MMAWeekly: What kind of people are you going to be looking to bring into this new foundation, what do you mean by disadvantaged or at-risk fighters?
Evan Tanner: The guys that I’m looking for don’t necessarily have to have any experience in MMA or previous training. What I’m looking for, is guys that fall under a few different categories. I’m looking for guys that maybe can use MMA to give them direction, other guys my have a great desire to fight, but where they live there may not be any coaches or training centers, no opportunity for them, so those are examples of what I’d call disadvantaged athletes. It could be a lack of financial resources, a lack of trainers, centers; it could be many, many things.
At-risk fighters, I’m thinking people that maybe have substance abuse problems or have had some in the past. Being a part of this I think will really help someone like that. At-risk could also mean inner-city youths that are at risk of drugs, gangs, anything that could lead them down the wrong path.
I’m really open to anyone that has a sincere desire to try to better themselves, but don’t have the opportunity or atmosphere to do it. I’m open to anybody like that and want to help them achieve something better in their lives.
MMAWeekly: So, just to reiterate, MMA is just the gateway towards bettering the individual and the fighting itself is not the main focus of the foundation?
Evan Tanner: The fighting, MMA, training, that’s just a vehicle. That’s something to keep the mind focused and occupied with. It’s something that’s going to require discipline, and it’s a way to instill these desirable qualities in the guys and that’s going to give them self worth.
If they live up to the standards and they’re training as hard as I want them to train, they’re going to be good at what they do. That’s going to make them feel good about themselves and ultimately I think it’s going to make them a better person for the rest of their lives, to help them deal with everything in their life. It’s not a strict-fight camp so these guys can go out and get glory; the MMA is just the vehicle to get to things far more important in life.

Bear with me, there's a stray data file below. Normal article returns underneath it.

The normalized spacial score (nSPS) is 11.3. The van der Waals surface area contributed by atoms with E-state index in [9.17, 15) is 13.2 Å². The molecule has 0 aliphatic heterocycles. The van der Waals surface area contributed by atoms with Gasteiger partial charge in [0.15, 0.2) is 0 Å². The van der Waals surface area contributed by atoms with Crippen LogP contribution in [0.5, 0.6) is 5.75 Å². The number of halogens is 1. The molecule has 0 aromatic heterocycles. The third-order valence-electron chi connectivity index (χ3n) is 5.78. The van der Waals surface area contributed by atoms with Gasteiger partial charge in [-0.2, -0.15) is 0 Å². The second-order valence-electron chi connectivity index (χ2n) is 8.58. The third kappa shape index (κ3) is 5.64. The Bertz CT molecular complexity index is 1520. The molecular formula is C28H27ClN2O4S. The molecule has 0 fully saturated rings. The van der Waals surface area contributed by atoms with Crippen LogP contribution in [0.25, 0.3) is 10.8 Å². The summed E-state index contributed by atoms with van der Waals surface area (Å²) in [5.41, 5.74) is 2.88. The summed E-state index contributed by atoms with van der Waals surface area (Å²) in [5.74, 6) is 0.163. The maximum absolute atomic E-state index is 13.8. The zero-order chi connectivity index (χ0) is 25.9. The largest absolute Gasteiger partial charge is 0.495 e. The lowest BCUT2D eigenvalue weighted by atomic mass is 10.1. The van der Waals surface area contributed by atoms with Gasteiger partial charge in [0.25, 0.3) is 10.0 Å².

MMAWeekly: Are you going to be handling most of this on your own or are you going to have help with the foundation?
Evan Tanner: It’s not going to be just me working on this. I can handle certain aspects of the house, but I’m going to be limited in the range of things I can do. So there has been a lot of people that have offered their services and expertise in certain areas for free. A lot of people are really excited about this idea, which I’m very fortunate that so many people have come forward expressing interest in this.
I have people who want to help with the garden at the house, attorneys that want to help with the legal issues, tax people that want to help with tax issues, licensed councilors who want to help, EMTs who have offered their services. It’s a really – to use a cliché – heart-warming thing, it’s just amazing having so many people coming out and wanting to help a good thing.
MMAWeekly: How would fighters be able to apply for the foundation, or how would people who’d like to get involved with the foundation house, or like to know more about it, get to do that?
Evan Tanner: I’m not quite ready to accept [fighter] applications quite yet, but hopefully I’ll have that out by the end of the month. For people that want to contact me as potential sponsors or anyone that wants to be involved in the administrative capacities or to know more about the foundation, I can be reached at www.myspace.com/evan_tanner on MySpace.